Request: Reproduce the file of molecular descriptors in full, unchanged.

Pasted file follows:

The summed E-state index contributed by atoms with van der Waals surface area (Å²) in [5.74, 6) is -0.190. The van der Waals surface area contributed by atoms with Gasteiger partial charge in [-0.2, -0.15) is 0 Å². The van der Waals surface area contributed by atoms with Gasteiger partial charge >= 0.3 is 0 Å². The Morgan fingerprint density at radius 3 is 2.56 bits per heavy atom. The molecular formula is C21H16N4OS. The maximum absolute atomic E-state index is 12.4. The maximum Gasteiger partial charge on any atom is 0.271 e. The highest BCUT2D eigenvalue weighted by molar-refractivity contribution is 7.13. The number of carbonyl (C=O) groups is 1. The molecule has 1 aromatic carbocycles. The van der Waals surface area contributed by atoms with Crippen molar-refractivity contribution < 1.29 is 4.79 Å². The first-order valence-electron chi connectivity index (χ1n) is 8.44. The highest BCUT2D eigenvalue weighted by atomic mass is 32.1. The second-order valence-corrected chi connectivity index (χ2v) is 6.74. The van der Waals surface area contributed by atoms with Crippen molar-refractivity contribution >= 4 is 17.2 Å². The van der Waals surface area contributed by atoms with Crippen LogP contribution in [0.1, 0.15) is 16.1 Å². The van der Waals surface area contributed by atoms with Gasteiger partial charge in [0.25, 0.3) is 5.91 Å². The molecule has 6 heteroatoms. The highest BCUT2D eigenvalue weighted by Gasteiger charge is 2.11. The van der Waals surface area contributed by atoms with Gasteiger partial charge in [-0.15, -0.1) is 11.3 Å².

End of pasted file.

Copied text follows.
The summed E-state index contributed by atoms with van der Waals surface area (Å²) in [5.74, 6) is -0.190. The van der Waals surface area contributed by atoms with Gasteiger partial charge in [-0.2, -0.15) is 0 Å². The van der Waals surface area contributed by atoms with Gasteiger partial charge >= 0.3 is 0 Å². The Morgan fingerprint density at radius 3 is 2.56 bits per heavy atom. The molecular formula is C21H16N4OS. The maximum absolute atomic E-state index is 12.4. The maximum Gasteiger partial charge on any atom is 0.271 e. The highest BCUT2D eigenvalue weighted by molar-refractivity contribution is 7.13. The number of carbonyl (C=O) groups is 1. The molecule has 1 aromatic carbocycles. The van der Waals surface area contributed by atoms with Crippen molar-refractivity contribution < 1.29 is 4.79 Å². The first-order valence-electron chi connectivity index (χ1n) is 8.44. The highest BCUT2D eigenvalue weighted by atomic mass is 32.1. The second-order valence-corrected chi connectivity index (χ2v) is 6.74. The van der Waals surface area contributed by atoms with Crippen molar-refractivity contribution >= 4 is 17.2 Å². The van der Waals surface area contributed by atoms with Crippen LogP contribution in [0.1, 0.15) is 16.1 Å². The van der Waals surface area contributed by atoms with Gasteiger partial charge in [0.25, 0.3) is 5.91 Å². The molecule has 6 heteroatoms. The highest BCUT2D eigenvalue weighted by Gasteiger charge is 2.11. The van der Waals surface area contributed by atoms with Gasteiger partial charge in [-0.15, -0.1) is 11.3 Å².